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Tragic deaths at Austar Coal Mine

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Tragedy has struck at the Austar Coal Mine at Paxton in New South Wales, with two men killed and another two men injured.

Police say a wall collapsed in the mine at 9pm Tuesday night, trapping two men 500 metres underground.

Emergency services were called to the mine at 9:15 pm and a major rescue operation was launched for the men, one aged 35 from Metford and one aged 49 from Cessnock, however they were pronounced dead a shortly after midnight.

NSW Police have established a crime scene at the mine for examination by forensic specialists, and all operations have ceased.

Central Hunter Police superintendent Garry O’Dell said the depth and distance along the mine will make recovery of the bodies a difficult process.

“It will be sometime before the miners are released from the mine. There is a fair bit of equipment and coal in the area that needs to be removed to get access to them,” O’Dell said.

“Five hundred metres down and 10kms across, the mine is quite some distance and we need to make sure all is safe along the way.

“That’s why it’s a difficult to get to the point and get the men out from that point.”

Superintendent O’Dell would not say what a possible cause of the collapse might have been.

“We are all working together to determine the cause of the collapse. The cause and the details is part of the investigation,” he said.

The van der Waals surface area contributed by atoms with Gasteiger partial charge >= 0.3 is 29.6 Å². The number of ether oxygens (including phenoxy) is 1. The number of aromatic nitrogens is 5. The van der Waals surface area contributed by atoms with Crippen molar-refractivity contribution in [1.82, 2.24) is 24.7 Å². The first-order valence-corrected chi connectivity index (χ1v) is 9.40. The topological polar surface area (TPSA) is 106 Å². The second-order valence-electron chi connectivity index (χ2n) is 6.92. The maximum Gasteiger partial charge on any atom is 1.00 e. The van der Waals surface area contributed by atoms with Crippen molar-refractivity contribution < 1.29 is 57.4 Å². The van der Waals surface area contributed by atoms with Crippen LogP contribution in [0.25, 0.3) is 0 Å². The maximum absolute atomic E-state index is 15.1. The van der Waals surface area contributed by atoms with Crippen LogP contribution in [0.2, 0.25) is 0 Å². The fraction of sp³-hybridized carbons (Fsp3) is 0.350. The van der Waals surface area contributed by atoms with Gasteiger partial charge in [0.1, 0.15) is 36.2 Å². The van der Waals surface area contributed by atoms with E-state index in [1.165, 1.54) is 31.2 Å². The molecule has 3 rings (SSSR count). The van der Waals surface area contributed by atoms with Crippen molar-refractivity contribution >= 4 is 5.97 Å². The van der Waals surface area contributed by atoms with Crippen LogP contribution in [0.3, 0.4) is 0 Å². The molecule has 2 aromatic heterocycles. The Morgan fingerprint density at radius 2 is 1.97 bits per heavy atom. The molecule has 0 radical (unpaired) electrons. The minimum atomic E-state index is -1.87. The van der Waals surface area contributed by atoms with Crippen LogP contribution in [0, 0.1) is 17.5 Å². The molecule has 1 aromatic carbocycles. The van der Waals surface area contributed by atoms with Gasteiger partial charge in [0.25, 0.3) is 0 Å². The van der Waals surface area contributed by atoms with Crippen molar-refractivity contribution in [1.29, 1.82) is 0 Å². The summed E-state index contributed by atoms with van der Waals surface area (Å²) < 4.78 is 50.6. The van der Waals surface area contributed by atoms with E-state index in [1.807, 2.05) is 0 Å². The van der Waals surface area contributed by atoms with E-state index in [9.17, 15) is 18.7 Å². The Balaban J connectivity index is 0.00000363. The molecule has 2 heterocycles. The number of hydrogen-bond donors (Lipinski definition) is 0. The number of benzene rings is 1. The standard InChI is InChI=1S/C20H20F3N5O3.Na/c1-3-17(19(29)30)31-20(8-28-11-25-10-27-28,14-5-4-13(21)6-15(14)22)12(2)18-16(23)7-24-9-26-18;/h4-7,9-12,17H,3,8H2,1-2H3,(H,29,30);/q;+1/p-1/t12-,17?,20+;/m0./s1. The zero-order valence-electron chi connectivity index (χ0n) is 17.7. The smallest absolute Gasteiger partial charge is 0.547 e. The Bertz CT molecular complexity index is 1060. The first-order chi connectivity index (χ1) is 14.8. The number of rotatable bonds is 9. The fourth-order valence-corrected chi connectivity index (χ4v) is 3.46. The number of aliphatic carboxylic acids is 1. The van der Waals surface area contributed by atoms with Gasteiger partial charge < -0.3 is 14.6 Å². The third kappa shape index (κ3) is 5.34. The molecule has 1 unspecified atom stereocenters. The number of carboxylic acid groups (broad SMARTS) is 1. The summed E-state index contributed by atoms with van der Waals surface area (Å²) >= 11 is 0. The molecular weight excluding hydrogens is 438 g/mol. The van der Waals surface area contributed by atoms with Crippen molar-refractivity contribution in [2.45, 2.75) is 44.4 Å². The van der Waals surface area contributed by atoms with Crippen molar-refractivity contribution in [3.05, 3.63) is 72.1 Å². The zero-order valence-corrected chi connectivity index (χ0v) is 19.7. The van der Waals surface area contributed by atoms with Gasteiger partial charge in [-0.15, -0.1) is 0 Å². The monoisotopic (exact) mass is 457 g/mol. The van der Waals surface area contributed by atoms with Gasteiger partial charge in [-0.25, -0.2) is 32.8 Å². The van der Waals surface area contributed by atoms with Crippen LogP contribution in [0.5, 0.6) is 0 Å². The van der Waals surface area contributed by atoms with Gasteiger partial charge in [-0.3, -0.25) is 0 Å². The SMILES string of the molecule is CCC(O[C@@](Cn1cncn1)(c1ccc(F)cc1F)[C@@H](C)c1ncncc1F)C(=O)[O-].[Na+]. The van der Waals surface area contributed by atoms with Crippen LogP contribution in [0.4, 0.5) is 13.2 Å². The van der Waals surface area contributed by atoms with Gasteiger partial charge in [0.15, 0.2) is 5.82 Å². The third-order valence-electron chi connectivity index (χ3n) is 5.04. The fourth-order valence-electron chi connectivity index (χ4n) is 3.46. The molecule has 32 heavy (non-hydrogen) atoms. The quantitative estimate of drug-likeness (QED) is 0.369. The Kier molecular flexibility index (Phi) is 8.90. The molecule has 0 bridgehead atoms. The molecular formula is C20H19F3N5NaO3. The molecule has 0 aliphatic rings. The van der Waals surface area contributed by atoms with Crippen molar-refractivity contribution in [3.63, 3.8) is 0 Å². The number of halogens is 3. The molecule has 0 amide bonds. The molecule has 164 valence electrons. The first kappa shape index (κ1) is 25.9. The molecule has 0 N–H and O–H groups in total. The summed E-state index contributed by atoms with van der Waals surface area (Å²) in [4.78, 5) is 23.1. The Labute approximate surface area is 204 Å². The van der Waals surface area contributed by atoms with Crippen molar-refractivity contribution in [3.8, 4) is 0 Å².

Yancoal Australia CEO Reinhold Schmidt issued a statement this morning.

“Our thoughts are with the families, colleagues and friends of the two employees in this tragic incident,” Schmidt said.

“The safety and wellbeing of all Austar Coal Mine employees and the contractors is of primary concern and we are currently providing on the ground support to the families of the two employees and our other employees and contractors.”

The Austar Coal Mine operates to a depth of 530 metres with coal seams 1300 metres long and 220 metres wide.

The mine employs over 400 staff and produces 3 million tonnes of coking coal each year.

Austar Coal has used a mining technique known as longwall top-coal caving, which Austar describes as the first system of its type in Australia.

“Austar Coal Mine’s parent company is acknowledged as being one of the safest and most productive users of this technique in the world,” the company said.

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